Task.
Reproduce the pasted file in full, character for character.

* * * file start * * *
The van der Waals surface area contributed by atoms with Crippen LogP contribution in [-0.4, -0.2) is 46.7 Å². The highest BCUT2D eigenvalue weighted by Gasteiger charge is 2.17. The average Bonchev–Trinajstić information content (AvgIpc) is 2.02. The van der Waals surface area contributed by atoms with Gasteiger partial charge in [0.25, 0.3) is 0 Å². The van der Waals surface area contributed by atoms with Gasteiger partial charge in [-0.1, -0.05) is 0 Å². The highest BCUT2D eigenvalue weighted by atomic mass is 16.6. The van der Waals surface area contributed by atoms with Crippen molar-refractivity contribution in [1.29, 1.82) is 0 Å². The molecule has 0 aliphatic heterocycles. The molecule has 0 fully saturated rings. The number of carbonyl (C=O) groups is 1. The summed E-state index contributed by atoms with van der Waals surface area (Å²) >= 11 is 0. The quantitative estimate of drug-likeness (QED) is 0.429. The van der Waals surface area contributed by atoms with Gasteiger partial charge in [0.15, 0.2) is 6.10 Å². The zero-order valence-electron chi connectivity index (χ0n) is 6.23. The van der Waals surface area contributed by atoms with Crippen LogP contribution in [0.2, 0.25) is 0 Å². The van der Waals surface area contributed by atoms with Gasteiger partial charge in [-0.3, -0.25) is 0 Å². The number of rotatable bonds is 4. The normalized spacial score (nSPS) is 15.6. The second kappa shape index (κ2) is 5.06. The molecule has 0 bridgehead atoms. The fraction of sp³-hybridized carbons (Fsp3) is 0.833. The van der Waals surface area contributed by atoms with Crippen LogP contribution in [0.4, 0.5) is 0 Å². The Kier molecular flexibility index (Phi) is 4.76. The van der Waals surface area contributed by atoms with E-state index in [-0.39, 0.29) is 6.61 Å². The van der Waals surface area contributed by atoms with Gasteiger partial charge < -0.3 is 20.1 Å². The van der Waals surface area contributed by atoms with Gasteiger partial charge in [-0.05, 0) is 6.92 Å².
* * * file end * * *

The van der Waals surface area contributed by atoms with Crippen LogP contribution in [-0.4, -0.2) is 46.7 Å². The highest BCUT2D eigenvalue weighted by Gasteiger charge is 2.17. The average Bonchev–Trinajstić information content (AvgIpc) is 2.02. The van der Waals surface area contributed by atoms with Gasteiger partial charge in [0.25, 0.3) is 0 Å². The van der Waals surface area contributed by atoms with Gasteiger partial charge in [-0.1, -0.05) is 0 Å². The highest BCUT2D eigenvalue weighted by atomic mass is 16.6. The van der Waals surface area contributed by atoms with Crippen molar-refractivity contribution in [1.29, 1.82) is 0 Å². The molecule has 0 aliphatic heterocycles. The molecule has 0 fully saturated rings. The number of carbonyl (C=O) groups is 1. The summed E-state index contributed by atoms with van der Waals surface area (Å²) >= 11 is 0. The quantitative estimate of drug-likeness (QED) is 0.429. The van der Waals surface area contributed by atoms with Gasteiger partial charge in [0.15, 0.2) is 6.10 Å². The zero-order valence-electron chi connectivity index (χ0n) is 6.23. The van der Waals surface area contributed by atoms with Crippen LogP contribution in [0.2, 0.25) is 0 Å². The van der Waals surface area contributed by atoms with Gasteiger partial charge in [-0.3, -0.25) is 0 Å². The number of rotatable bonds is 4. The normalized spacial score (nSPS) is 15.6. The second kappa shape index (κ2) is 5.06. The molecule has 0 bridgehead atoms. The fraction of sp³-hybridized carbons (Fsp3) is 0.833. The van der Waals surface area contributed by atoms with Crippen LogP contribution in [0.4, 0.5) is 0 Å². The Kier molecular flexibility index (Phi) is 4.76. The van der Waals surface area contributed by atoms with E-state index in [-0.39, 0.29) is 6.61 Å². The van der Waals surface area contributed by atoms with Gasteiger partial charge < -0.3 is 20.1 Å². The van der Waals surface area contributed by atoms with Gasteiger partial charge in [-0.05, 0) is 6.92 Å².